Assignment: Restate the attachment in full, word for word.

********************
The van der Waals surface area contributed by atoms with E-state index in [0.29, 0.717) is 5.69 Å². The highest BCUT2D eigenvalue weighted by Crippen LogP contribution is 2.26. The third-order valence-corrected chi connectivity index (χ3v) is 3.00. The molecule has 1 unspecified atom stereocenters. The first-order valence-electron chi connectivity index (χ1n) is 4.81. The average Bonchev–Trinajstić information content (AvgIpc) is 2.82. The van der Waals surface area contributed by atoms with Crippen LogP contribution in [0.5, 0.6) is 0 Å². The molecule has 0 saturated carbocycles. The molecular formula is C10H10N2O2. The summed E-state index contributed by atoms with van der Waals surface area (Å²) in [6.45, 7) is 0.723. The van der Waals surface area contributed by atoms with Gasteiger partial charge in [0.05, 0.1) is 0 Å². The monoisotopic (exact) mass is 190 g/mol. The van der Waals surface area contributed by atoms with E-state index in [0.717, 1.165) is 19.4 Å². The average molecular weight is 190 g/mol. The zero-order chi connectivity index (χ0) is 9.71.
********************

The van der Waals surface area contributed by atoms with E-state index in [0.29, 0.717) is 5.69 Å². The highest BCUT2D eigenvalue weighted by Crippen LogP contribution is 2.26. The third-order valence-corrected chi connectivity index (χ3v) is 3.00. The molecule has 1 unspecified atom stereocenters. The first-order valence-electron chi connectivity index (χ1n) is 4.81. The average Bonchev–Trinajstić information content (AvgIpc) is 2.82. The van der Waals surface area contributed by atoms with Crippen LogP contribution in [0.5, 0.6) is 0 Å². The molecule has 0 saturated carbocycles. The molecular formula is C10H10N2O2. The summed E-state index contributed by atoms with van der Waals surface area (Å²) in [6.45, 7) is 0.723. The van der Waals surface area contributed by atoms with Gasteiger partial charge in [0.05, 0.1) is 0 Å². The monoisotopic (exact) mass is 190 g/mol. The van der Waals surface area contributed by atoms with E-state index in [0.717, 1.165) is 19.4 Å². The average molecular weight is 190 g/mol. The zero-order chi connectivity index (χ0) is 9.71.